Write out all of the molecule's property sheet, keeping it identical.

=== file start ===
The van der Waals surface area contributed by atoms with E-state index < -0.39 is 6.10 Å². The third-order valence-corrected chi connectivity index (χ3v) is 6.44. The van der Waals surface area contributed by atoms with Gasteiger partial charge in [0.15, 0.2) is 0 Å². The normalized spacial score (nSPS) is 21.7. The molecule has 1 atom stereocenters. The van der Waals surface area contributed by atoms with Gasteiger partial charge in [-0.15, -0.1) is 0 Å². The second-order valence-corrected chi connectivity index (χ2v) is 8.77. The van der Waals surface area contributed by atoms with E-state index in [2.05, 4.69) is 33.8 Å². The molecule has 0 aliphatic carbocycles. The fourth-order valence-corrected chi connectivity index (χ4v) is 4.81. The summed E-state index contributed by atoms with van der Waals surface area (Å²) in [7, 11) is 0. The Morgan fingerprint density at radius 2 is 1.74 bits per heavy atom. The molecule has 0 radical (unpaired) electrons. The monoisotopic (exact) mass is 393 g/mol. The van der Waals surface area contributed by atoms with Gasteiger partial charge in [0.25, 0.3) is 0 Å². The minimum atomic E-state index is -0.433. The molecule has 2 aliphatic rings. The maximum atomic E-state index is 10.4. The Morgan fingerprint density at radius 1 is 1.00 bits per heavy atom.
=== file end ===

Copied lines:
The van der Waals surface area contributed by atoms with E-state index < -0.39 is 6.10 Å². The third-order valence-corrected chi connectivity index (χ3v) is 6.44. The van der Waals surface area contributed by atoms with Gasteiger partial charge in [0.15, 0.2) is 0 Å². The normalized spacial score (nSPS) is 21.7. The molecule has 1 atom stereocenters. The van der Waals surface area contributed by atoms with Gasteiger partial charge in [-0.15, -0.1) is 0 Å². The second-order valence-corrected chi connectivity index (χ2v) is 8.77. The van der Waals surface area contributed by atoms with E-state index in [2.05, 4.69) is 33.8 Å². The molecule has 0 aliphatic carbocycles. The fourth-order valence-corrected chi connectivity index (χ4v) is 4.81. The summed E-state index contributed by atoms with van der Waals surface area (Å²) in [7, 11) is 0. The Morgan fingerprint density at radius 2 is 1.74 bits per heavy atom. The molecule has 0 radical (unpaired) electrons. The monoisotopic (exact) mass is 393 g/mol. The van der Waals surface area contributed by atoms with Gasteiger partial charge in [0.25, 0.3) is 0 Å². The minimum atomic E-state index is -0.433. The molecule has 2 aliphatic rings. The maximum atomic E-state index is 10.4. The Morgan fingerprint density at radius 1 is 1.00 bits per heavy atom.